Article VI and the preamble indicate that the NWS parties pursue to reduce and liquidate their stockpiles. After more than 30 years this has remained only a promise. In Article I, the NWS declare not to "induce any non-nuclear-weapon State to ... acquire nuclear weapons". A preemptive-strike doctrine and otherwise threatening postures can be viewed as induction by non-NWS parties. Article X states that any state can withdraw from the treaty if they feel that "extraordinary events", for example a perceived threat, force them to do so.

Third pillar: the right to peacefully use nuclear technology

Since very few of the nuclear weapons states and states not possessing nuclear weapons, but using nuclear reactions for energy generation, are willing to completely abandon possession of nuclear fuel, the third pillar of the NPT provides other states with the possibility to do the same, but under conditions to make it difficult to develop nuclear weapons.

For some states, this third pillar of the NPT - which allows uranium enrichment for fuel reasons - is a major loophole. This is only a small step away from developing nuclear warheads, and this can be done in secret or by withdrawing from the NPT (like North Korea). So at the moment, the only barrier to bomb construction is political will. Mohamed ElBaradei, the head of the International Atomic Energy Agency (IAEA), the UN's nuclear regulatory body, has said that if they wanted to, 40 countries could develop nuclear bombs. An alternative to the third pillar would be the requirement that all states, including the NWS parties, not only disarm, but also completely close down the nuclear fuel cycle.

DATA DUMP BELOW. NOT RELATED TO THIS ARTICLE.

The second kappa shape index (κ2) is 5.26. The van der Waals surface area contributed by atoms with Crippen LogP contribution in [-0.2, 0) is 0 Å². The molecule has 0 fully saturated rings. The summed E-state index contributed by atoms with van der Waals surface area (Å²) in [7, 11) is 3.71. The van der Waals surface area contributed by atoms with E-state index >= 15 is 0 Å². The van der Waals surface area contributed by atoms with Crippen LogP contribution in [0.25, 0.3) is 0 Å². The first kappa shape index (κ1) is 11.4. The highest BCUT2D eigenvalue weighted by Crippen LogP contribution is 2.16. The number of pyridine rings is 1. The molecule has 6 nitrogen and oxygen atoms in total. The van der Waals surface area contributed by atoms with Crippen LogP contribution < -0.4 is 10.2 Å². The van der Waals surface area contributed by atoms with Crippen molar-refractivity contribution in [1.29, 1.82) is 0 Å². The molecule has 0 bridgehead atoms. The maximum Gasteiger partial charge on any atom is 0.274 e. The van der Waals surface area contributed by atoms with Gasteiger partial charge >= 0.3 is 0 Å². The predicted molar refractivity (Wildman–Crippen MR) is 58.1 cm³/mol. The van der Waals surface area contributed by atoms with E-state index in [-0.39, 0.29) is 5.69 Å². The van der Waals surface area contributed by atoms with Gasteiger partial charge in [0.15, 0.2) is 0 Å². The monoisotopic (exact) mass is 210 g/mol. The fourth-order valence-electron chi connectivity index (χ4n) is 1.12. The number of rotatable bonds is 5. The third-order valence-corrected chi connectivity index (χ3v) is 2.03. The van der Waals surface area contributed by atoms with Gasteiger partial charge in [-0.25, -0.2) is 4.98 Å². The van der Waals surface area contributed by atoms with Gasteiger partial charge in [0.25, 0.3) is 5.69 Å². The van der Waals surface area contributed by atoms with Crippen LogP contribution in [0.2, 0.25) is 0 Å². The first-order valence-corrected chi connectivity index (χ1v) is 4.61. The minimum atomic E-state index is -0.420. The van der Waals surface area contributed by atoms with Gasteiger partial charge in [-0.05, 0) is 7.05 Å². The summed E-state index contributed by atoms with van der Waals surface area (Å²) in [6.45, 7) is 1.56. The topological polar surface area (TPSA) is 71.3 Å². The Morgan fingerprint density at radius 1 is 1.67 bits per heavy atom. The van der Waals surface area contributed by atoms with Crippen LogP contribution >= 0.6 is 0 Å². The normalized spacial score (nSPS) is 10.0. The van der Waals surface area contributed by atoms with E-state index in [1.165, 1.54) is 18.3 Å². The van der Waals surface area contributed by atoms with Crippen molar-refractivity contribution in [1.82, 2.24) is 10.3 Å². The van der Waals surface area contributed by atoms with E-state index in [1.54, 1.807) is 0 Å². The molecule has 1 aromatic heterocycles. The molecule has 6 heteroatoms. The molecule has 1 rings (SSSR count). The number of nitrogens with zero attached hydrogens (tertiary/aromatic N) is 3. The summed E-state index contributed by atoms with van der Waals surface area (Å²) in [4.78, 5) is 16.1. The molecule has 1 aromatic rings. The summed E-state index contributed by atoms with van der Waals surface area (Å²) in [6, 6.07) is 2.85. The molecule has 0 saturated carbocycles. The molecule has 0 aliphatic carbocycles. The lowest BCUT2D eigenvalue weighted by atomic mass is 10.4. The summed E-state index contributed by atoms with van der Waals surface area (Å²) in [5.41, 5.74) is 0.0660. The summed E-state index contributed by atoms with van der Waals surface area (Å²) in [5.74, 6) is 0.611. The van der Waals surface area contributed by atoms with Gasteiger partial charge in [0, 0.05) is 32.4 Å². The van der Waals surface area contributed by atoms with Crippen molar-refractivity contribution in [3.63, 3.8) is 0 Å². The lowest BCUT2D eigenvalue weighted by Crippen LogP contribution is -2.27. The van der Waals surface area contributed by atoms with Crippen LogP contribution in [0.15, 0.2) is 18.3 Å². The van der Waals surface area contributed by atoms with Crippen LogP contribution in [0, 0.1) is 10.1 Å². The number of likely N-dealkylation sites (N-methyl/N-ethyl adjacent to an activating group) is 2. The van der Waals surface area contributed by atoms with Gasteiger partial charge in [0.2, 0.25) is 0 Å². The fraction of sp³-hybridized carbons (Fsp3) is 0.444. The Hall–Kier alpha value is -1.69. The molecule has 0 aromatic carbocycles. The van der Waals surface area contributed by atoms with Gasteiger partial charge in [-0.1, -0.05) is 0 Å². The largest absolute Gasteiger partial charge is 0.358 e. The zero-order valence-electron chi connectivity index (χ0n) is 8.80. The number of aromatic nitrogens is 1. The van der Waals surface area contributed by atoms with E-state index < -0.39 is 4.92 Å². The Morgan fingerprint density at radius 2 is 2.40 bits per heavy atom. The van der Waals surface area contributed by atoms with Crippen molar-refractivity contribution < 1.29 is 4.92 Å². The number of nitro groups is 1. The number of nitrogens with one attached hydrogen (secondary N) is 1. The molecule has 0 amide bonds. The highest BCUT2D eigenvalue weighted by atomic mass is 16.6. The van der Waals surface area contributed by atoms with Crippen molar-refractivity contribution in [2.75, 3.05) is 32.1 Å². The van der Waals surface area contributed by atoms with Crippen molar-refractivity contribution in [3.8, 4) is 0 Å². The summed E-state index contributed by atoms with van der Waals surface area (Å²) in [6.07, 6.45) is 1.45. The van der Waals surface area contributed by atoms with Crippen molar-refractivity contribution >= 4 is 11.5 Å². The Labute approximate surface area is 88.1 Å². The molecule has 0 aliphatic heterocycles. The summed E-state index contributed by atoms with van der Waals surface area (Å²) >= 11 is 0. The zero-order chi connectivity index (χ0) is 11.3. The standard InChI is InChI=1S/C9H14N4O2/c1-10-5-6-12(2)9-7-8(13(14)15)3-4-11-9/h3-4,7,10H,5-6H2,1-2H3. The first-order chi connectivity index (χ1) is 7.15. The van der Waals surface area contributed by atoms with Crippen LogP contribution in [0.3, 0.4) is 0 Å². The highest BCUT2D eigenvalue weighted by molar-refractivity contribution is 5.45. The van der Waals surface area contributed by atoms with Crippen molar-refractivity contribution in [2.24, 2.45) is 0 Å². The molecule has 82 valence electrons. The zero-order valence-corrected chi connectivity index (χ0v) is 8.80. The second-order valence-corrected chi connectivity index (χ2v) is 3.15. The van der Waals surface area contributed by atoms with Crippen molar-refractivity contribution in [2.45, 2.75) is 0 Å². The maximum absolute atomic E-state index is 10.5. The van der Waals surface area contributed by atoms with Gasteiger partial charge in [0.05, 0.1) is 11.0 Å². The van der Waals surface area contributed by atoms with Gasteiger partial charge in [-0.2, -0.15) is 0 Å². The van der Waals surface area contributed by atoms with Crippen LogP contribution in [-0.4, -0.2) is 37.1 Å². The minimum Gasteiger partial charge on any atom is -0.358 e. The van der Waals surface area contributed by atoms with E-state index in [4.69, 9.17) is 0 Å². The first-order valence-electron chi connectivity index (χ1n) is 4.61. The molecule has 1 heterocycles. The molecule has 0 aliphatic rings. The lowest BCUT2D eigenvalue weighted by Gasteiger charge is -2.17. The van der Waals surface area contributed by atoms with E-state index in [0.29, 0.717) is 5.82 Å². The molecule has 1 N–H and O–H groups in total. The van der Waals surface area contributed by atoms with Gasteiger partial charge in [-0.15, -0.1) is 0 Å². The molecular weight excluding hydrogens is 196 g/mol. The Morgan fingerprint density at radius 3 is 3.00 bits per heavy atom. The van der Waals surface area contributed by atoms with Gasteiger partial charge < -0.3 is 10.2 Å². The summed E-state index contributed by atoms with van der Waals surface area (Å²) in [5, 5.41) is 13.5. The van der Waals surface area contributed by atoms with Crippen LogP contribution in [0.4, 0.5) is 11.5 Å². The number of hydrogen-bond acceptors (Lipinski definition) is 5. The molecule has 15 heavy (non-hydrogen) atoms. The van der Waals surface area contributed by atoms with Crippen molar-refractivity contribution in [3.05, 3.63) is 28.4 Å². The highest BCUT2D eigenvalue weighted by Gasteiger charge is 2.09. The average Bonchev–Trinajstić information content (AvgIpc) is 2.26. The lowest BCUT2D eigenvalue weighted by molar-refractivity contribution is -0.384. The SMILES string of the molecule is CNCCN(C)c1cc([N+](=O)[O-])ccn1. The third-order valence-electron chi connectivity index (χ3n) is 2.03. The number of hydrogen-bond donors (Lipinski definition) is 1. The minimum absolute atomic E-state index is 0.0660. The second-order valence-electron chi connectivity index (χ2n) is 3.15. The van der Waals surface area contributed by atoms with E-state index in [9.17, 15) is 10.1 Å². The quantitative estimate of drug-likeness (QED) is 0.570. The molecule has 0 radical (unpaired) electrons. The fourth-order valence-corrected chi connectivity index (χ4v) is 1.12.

Three states - India, Pakistan, and Israel - have declined to sign the treaty. India and Pakistan are confirmed nuclear powers, and Israel is widely believed to possess nuclear weapons, although it has never conducted tests (see List of countries with nuclear weapons). These countries argue that the NPT creates a club of "nuclear haves" and a larger group of "nuclear have-nots" by restricting the legal possession of nuclear weapons to those states that tested them before 1967, but the treaty never explains on what ethical grounds such a distinction is valid.